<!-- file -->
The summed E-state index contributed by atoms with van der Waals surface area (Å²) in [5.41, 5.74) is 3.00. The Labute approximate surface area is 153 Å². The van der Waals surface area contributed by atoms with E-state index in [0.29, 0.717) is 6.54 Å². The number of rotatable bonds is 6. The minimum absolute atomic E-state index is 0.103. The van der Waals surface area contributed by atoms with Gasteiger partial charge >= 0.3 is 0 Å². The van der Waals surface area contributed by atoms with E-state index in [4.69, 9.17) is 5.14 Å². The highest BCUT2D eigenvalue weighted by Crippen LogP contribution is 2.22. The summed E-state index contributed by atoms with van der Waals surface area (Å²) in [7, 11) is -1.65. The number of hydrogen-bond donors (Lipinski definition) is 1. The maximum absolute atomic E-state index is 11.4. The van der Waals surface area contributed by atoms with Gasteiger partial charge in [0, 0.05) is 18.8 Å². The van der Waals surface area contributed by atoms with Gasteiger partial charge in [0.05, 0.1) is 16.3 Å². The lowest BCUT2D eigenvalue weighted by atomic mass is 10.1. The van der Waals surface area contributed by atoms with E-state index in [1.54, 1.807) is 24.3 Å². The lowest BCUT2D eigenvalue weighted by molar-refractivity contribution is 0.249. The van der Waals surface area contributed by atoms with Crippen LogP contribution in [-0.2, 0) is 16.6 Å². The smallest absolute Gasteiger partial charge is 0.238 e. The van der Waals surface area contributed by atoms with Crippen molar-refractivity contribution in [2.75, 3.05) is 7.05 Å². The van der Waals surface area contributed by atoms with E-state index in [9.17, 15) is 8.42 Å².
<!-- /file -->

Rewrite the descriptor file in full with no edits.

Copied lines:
The summed E-state index contributed by atoms with van der Waals surface area (Å²) in [5.41, 5.74) is 3.00. The Labute approximate surface area is 153 Å². The van der Waals surface area contributed by atoms with E-state index in [0.29, 0.717) is 6.54 Å². The number of rotatable bonds is 6. The minimum absolute atomic E-state index is 0.103. The van der Waals surface area contributed by atoms with Gasteiger partial charge >= 0.3 is 0 Å². The van der Waals surface area contributed by atoms with E-state index in [4.69, 9.17) is 5.14 Å². The highest BCUT2D eigenvalue weighted by Crippen LogP contribution is 2.22. The summed E-state index contributed by atoms with van der Waals surface area (Å²) in [7, 11) is -1.65. The number of hydrogen-bond donors (Lipinski definition) is 1. The maximum absolute atomic E-state index is 11.4. The van der Waals surface area contributed by atoms with Gasteiger partial charge in [0, 0.05) is 18.8 Å². The van der Waals surface area contributed by atoms with Gasteiger partial charge in [0.05, 0.1) is 16.3 Å². The lowest BCUT2D eigenvalue weighted by atomic mass is 10.1. The van der Waals surface area contributed by atoms with E-state index in [1.54, 1.807) is 24.3 Å². The lowest BCUT2D eigenvalue weighted by molar-refractivity contribution is 0.249. The van der Waals surface area contributed by atoms with Crippen LogP contribution in [-0.2, 0) is 16.6 Å². The smallest absolute Gasteiger partial charge is 0.238 e. The van der Waals surface area contributed by atoms with Crippen molar-refractivity contribution in [2.75, 3.05) is 7.05 Å². The van der Waals surface area contributed by atoms with E-state index in [9.17, 15) is 8.42 Å².